I left his office feeling accomplished but also nervous. Was I making the right choice, the choice to take the road less traveled? Should idealism be overshadowed by the reality of life? After all, I was leaving my job, my means of an income, to pursue…happiness? Is that crazy?
Recently I asked my Facebook friends how they would define value. A few of my friends answered with a much longer explanation than what I assumed would be posted, but one person provided an answer that matched what I was looking for perfectly. That person- my sister- said, “I find value in what gives me purpose.”
Several months ago, I spoke in this post about planning for a major life change, a change that I thought would catapult me into a lifestyle that would allow me to experience the world more than what I am able to now. I was seeking limitless opportunities for my daughter who, maybe one day, would be as daring and determined as I was at a younger age to achieve goals that I hadn’t even thought up yet- something magical, something great, and something worth being proud of.
Right now, I don’t serve much of a purpose. My life, in general, is just a series of day-in day-out routines of daycare drop-offs, work, meetings, and a rush to complete mommy duties in the very, very short amount of time I have at home after work ends. Each day is like Groundhog Day in that I complete the same activities in the exact same order and fashion as the day before. I work, I get paid, I pay bills, and I work some more. I allowed myself to put work before my family- something I said I would never do- by striving to go above and beyond in my job duties with the hope of advancing in my rather non-existent career. I’ve allowed my competitive nature to overshadow the most important thing in my life, and for what? If I died today, what would I have accomplished?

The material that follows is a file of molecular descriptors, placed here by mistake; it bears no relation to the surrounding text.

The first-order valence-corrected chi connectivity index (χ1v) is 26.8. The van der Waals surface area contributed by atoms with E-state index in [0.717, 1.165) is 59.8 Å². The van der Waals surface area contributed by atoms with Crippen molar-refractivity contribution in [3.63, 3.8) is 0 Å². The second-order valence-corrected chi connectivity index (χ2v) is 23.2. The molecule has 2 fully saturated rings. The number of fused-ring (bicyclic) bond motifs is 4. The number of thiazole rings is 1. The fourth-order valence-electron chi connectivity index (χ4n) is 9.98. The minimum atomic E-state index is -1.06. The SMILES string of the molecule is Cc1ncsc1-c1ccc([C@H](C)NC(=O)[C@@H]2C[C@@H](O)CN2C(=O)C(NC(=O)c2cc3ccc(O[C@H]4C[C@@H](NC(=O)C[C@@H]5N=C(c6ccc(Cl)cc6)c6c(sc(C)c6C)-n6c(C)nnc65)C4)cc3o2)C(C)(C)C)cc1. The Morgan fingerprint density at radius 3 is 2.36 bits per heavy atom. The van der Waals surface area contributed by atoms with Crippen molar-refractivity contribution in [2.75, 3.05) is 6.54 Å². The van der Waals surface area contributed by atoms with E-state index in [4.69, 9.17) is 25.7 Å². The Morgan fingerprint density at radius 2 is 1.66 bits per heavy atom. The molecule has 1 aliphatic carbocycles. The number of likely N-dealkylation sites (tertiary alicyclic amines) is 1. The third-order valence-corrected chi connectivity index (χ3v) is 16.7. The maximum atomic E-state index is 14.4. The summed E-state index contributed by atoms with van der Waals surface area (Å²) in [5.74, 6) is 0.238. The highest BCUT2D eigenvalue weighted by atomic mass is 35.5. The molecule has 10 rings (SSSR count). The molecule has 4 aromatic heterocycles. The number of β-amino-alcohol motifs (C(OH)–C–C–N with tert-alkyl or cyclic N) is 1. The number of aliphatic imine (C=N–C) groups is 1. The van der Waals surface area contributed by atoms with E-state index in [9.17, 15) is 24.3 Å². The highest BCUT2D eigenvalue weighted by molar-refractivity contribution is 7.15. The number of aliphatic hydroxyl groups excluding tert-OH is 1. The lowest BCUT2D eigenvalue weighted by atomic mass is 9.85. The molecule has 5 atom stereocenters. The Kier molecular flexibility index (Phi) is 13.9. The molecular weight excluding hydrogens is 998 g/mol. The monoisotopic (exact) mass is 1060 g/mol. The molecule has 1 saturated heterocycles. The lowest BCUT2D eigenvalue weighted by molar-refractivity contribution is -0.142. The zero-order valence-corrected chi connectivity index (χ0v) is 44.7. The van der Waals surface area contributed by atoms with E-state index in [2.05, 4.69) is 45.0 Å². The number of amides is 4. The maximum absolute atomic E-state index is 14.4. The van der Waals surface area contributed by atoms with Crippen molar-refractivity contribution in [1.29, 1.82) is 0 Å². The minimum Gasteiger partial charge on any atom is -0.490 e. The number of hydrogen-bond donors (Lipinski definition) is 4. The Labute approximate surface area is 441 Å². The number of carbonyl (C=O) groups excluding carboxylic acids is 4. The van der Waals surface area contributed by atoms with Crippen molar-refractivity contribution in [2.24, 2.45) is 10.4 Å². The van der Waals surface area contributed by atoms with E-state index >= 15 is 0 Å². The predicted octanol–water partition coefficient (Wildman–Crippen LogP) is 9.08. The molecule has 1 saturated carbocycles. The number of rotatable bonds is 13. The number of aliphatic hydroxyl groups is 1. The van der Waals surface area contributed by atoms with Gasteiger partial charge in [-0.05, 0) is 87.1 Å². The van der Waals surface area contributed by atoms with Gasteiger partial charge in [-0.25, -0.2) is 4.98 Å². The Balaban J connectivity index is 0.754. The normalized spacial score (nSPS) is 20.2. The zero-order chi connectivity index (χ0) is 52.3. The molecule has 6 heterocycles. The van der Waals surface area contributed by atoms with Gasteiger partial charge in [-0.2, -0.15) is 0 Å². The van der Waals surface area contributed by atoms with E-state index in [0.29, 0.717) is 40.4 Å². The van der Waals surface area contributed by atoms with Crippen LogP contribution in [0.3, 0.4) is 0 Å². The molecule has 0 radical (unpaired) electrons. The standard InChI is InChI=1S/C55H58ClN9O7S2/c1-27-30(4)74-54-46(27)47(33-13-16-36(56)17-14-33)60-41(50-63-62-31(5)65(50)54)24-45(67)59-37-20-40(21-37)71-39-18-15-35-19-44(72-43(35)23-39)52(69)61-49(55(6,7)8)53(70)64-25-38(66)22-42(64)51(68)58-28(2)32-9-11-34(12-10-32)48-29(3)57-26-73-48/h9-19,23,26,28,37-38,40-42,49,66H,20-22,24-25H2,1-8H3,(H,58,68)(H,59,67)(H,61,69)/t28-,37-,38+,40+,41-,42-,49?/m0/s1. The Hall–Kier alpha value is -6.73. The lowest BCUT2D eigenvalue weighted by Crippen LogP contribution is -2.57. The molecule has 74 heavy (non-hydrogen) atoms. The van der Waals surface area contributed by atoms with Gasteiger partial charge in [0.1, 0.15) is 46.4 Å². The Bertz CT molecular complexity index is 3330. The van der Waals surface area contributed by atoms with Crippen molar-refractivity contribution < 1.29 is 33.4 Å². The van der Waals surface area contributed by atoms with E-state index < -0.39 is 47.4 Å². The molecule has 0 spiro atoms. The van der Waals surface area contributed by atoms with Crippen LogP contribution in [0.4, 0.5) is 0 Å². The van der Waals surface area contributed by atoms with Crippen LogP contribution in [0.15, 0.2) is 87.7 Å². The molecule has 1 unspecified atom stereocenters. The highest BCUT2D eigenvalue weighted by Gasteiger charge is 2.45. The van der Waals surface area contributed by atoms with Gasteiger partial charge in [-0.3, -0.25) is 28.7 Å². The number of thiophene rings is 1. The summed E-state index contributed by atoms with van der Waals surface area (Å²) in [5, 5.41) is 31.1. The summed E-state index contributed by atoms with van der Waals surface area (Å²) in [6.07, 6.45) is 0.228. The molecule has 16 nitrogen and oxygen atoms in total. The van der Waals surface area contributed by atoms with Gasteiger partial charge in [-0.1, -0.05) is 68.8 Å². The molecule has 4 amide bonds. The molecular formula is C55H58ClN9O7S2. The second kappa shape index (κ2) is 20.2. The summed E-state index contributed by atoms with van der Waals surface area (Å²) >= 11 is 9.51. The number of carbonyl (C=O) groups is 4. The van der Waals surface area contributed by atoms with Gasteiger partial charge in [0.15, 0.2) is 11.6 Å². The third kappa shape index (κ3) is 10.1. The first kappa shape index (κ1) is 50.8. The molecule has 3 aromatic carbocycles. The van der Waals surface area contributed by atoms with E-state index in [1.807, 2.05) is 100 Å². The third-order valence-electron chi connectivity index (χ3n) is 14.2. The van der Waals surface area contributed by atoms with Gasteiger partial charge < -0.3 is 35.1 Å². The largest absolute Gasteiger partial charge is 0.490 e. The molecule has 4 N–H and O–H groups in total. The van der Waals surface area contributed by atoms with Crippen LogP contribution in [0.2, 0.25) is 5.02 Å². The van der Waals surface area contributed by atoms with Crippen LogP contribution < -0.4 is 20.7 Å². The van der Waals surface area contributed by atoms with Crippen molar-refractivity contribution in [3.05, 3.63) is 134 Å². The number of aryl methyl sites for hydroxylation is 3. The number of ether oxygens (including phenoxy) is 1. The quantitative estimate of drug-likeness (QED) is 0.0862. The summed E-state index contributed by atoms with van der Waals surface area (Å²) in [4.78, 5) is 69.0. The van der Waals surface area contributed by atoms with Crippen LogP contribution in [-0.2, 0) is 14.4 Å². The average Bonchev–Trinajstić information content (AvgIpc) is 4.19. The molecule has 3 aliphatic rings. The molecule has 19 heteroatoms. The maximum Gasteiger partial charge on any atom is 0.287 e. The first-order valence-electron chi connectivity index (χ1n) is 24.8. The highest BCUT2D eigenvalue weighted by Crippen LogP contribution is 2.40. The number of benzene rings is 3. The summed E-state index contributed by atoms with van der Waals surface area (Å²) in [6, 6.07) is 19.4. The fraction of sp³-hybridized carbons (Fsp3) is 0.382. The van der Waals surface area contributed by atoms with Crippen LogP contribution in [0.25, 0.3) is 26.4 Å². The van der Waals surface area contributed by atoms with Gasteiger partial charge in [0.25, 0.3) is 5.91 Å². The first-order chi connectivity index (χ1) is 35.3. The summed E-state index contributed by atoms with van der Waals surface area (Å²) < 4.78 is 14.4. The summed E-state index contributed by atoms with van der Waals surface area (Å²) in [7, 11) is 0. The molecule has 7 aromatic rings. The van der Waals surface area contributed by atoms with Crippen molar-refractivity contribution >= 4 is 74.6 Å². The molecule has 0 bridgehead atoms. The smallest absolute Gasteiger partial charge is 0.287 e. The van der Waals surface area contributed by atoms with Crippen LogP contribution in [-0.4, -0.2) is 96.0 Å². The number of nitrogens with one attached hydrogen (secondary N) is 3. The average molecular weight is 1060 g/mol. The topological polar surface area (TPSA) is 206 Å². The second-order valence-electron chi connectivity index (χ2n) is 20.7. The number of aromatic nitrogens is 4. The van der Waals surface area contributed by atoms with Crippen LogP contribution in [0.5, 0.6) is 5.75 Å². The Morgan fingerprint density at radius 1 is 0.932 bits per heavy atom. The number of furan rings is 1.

I don’t want my daughter growing up witnessing her mother work without purpose. I don’t want her to remember me as someone who just worked to pay bills. I want her to see the real values we should cherish- our time, relationships, and experiences, not money, careers, or our possessions. When she defines value, I want her to list her purpose. I want her to have a full heart, to love and serve, and to be truly, truly happy.
Yes, it might be crazy to leave a job without having something else lined up, or even a plan of what the hell to do next. To me, that’s a risk I am willing to take for my own happiness and for the well being of those I love the most. The golden fire I once had as a twenty-something had fizzled out, leaving the embers burning slowly for many, many years. And after much thought, prayer, and council, I decided to take a leap of faith and blow oxygen on those embers, sparking a flame that simply can’t be put out.
These last few months full of let downs and struggles to put on a smile has taught me one thing: Happiness is priceless.
When I told my mother that I wanted to not work and stay with my daughter, she told me, “Well, Neeli, that’s what every mother wants to do!”
The difference between those mothers and me? I just do it.